I vividly remember the first time I ever tried to do a body roll: Positioning myself in front of the mirror at a 45 degree angle I put on my best cool face and prepared to unleash a sexy, fluid motion that would blow everyone’s mind. Totally prepared, I executed it perfectly!
Except that I looked like an undercooked noodle blindly trying to hump something. Not sexy. Not even close.
I did a discreet 360º and confirmed that nobody else was put through the misery of awkward I had just created. Whew. I turned back to the mirror. As I made eye contact with myself, I couldn’t help but laugh a little. It was that bad.
At this point I really wanted to stop; to go straight back to doing the nice basic exercises I’d been working on for years. I was good at basics. “Maybe body rolls just aren’t my thing,” I thought.
Suddenly I remembered a sign that was posted next to the climbing wall I frequented my freshman year:
“Fair enough,” I thought.
So I did it again.
I watched a video of a pro doing it and tried to emulate them. Then I tried to do it in slow motion. I tried to do it with only the top part of my body, then the bottom. It was all bad.
It did not look like what the pros were doing. But,–and here’s the important part–by the end, I was more al-dente than undercooked.
And that was an accomplishment.
The Road to Awesome goes Straight Through Awkward
I’ll say it straight out: cultivating your willingness to look like a total buffoon will make you more successful at learning to dance. It will help you in learning anything, actually. Being comfortable with being (and looking) uncomfortable is a fundamental skill to learning.
Sometime between kindergarten and graduation, most of us seem to lose this fundamental skill. Something about being an adult causes us to unconsciously lose our capacity to do awkward stuff and forgive ourselves for it.
To tell you the truth, I totally get it. The adult world seems fraught with opportunities to make yourself look like an idiot, and since adults know how to do everything perfectly by nature (or so we have all secretly agreed), any departure from this must be a fundamental failing on our part.
Better avoid that!
The downsides of being awkward or, even worse, wrong, if even for a moment, are usually enough to turn us away from trying in the first place. It’s much easier to stay seated on the couch than to get up and face the risk that whatever we attempt may turn out to be a failure.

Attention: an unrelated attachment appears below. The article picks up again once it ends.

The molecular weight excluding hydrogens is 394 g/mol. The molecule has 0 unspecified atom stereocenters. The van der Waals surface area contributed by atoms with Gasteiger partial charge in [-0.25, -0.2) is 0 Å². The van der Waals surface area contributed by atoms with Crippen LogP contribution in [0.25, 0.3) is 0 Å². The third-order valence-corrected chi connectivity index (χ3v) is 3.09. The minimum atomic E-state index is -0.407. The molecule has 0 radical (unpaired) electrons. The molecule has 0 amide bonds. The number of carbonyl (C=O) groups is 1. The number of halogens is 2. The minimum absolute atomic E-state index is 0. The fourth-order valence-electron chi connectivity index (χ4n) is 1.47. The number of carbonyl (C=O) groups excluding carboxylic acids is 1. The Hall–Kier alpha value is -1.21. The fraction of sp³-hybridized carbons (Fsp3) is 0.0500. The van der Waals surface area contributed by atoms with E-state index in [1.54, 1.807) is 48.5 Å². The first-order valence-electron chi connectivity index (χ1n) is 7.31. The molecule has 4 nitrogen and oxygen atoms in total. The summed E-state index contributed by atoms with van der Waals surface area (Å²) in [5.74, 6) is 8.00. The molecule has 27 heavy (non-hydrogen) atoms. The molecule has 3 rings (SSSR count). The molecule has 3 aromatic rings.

There’s a solution here: train your vulnerability muscle. If you can train yourself to be comfortable with pushing through awkward situations, you will be well-equipped to deal with the difficulties that are involved with improving your dancing.
The Difference Between Pain and Discomfort.
There’s an important distinction to be made when we do any activity that we hope will lead to growth: Pain vs. Discomfort. In general, maximum growth happens when we do things that are uncomfortable. Injury and bad habits form when we do things that are painful.
Think about stretching as an example. If you only ever stretch to the extent you feel totally comfortable in your flexibility, gains will be meager at best. By pushing past your zone of comfort into the realm of discomfort you’re pushing yourself into new territory. Eventually what was uncomfortable will become comfortable and we start the process over again. This is how growth happens.
If we go beyond discomfort, however, we usually get to pain. Pain, in most cases, is not a good thing. It’s a handy little trick our bodies and minds have developed over millions of years of evolution to tell us when something is threatening to harm us. If you are stretching your hamstring and go past the discomfort zone and push too far into pain you may very well tear muscle fibers. Now not only will you be subject to more pain next time, but you’ll also have to deal with a decrease in flexibility while the body works to repair itself. Not cool.
Pain can also be psychological as well. If you’re mortified of performing in front of people, perhaps getting on stage in front of a large crowd is not the way to have you start overcoming this fear. The pain of such an experience could conceivably turn you away from ever performing or dancing again, and that’s no good for anyone involved.
The trick is in differentiating the two.
Modern life makes the distinction difficult
As I write this, I’m sitting in a beanbag chair that conforms to my body. Ten feet in front of me lies the refrigerator, stocked with food that I can eat whenever I want. My car takes me to work, and my bed comforts me when I sleep. Life is pretty easy.
And that’s the problem.
Modern life is designed to keep us in our comfort zones. Across the board, we have more comfort and convenience than at any other time in human history. Entire industries (most of them, in fact) are built around providing this kind of comfort to willing and eager consumers.